"My mother was the biggest influence on my life. I remember once refusing to get on a bus with her because she was wearing a mink, and I thought we should be taking a taxi. She just said 'who cares what people think?', and I remember sitting on that bus, being bitterly embarrassed, but knowing somehow that she was totally correct." Tony Wilson (1950-2007), British record label owner, presenter and journalist.
Finally, back with Prince Phillip: "You're not wearing mink knickers, are you?" Yes, said to Canadian fashion reporter Serena French, 28 at the time, at a World Wildlife Fund function. The sky duly fell on the head of Philip, that being par for the course given his famous non-PC and ripe one-liners, but Serena says it's a quip she remembers fondly.
And here's The Sun front page from the time...
Santa Baby, just slip some...
Marvellous. And what about the juxtaposition of Maggie at M&S and Philip's minx mink knickers.
Sadly, the passing parade is now that little bit duller with Philip having departed the public stage.
Spellchecker moment ... Waka, as in
Waka Flocka Flame
- unsurprisingly came up as Wanka - but Flocka
slipped quietly under the radar.
A journey through autumn leaves - 2
"O Wild West Wind, thou breath of Autumn's being,
Golden leaves of autumn, like ghosts from an enchanter fleeing
To be continued...
PS: Spellchecker moment ... Bysshe, as in Percy Bysshe Shelley - pronounced BISH and named to honour his grandfather, Sir Bysshe Shelly - came up as By she, which, if you search photos of the poet makes you wonder what my spellchecker knows that I don't.
Spellchecker moment ... BISH
came up as BASH. Hm, interesting: Sir Bish Bash Shelly.
Letters from Middle-Britain - 11
Covid-19 death toll graphs and projections were wrong ... "Sir Patrick Vallance [the Government's Chief Scientific Adviser on SAGE], today's Groucho Marx: 'I have projections - and if you don't like them, I have others.'" George Kelly of Maids Moreton, Buckinghamshire, in a letter to The Daily Telegraph.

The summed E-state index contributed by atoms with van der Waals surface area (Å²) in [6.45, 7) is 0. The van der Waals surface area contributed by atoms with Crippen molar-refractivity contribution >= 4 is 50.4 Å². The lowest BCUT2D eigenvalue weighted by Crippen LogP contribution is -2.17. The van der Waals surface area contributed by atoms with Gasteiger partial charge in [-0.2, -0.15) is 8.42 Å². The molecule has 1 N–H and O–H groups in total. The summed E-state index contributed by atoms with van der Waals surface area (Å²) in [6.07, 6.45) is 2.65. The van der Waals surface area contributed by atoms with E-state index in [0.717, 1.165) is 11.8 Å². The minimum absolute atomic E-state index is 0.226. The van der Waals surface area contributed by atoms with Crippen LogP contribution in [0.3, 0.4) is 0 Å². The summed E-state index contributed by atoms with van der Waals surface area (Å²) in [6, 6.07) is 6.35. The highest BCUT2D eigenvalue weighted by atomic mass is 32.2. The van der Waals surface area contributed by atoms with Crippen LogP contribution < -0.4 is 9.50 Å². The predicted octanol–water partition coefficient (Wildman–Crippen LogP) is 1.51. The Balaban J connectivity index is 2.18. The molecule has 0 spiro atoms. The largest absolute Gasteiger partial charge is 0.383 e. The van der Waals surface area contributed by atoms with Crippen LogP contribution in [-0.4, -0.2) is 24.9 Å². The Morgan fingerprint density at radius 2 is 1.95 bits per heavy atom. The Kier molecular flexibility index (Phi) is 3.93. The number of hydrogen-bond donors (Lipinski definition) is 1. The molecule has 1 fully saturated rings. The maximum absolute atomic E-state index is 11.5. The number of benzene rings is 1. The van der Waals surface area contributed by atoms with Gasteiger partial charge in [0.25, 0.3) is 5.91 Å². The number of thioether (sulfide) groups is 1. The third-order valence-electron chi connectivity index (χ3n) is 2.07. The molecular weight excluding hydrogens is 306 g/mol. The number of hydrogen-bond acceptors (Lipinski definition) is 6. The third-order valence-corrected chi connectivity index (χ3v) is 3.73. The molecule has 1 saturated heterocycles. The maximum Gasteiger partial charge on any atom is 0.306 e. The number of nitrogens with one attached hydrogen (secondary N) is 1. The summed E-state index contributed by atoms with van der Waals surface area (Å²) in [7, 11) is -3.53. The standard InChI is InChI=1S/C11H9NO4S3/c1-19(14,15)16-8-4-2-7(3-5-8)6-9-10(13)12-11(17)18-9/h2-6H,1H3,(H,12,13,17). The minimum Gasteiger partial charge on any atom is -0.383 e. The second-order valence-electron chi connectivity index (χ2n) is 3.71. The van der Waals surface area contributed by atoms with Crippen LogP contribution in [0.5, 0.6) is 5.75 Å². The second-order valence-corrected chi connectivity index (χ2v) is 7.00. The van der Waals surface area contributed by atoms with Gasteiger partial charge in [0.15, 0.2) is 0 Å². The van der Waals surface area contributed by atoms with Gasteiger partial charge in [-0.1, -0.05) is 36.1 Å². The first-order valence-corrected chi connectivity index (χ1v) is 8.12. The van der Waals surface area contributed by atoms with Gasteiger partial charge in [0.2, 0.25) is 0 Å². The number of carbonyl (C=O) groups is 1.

Ah, the witty Groucho Marx (1890-1977): "Those are my principles, and if you don't like them... well, I have others." Mind you, a variation on that famous political joke can be traced back as far as 1873, as reported in a New Zealand newspaper of all things, when Groucho wasn't even a projection in his mother's eye. Yep, nuthin' new under the sun.
SAGE, incidentally, is the Scientific Advisory Group for Emergencies, which is, of course, supposed to lead the Government out of the wilderness. However...
Loose talk ... "SAGE: Having the wisdom of experience or indicating profound wisdom. A misnomer?" Jenni Wilson of Osterley, Middlesex, in a letter to the Daily Mail.
Who's in charge? ... "Who is actually running this country - scientists or professional footballers? I think we should be told." Martin Pitt of Hardwicke, Gloucestershire, in a letter to The Daily Telegraph.
In other news, Nigel Farage has declared that his Brexit Party is to be rebranded as an anti-lockdown party called Reform UK - which drew this response:
I name this ship ... "Has Nigel Farage considered forming the Latest Bandwagon Party?" Dr Michael Paraskos of Old London Town, in a letter to The Guardian.
Perhaps Nigel should join the Monster Raving Loony Party - I
mean, he is increasingly looking the part and would add hugely
to the joy and the doolallyness of the passing political parade
- or the passing potilical parade as a regular at
my local Crazy Horse watering hole of yesteryear used to say
without ever realising he was saying it delightfully wrong.
A journey through autumn leaves - 1
"Season of mists and mellow fruitfulness,
First leaves of autumn emerge through the Towy Valley mist
To be continued...
Light the blue touch paper
"Fireworks lit up the night sky over London, England, after Joe Biden was characterised to be the apparent winner of the presidential election." America's ABC News network loses the plot over Guy Fawkes fireworks as they sprayed the night sky over Old London Town the weekend of bonfire night - previously known as Guy Fawkes - and nowadays celebrated on the nearest weekend to November 5.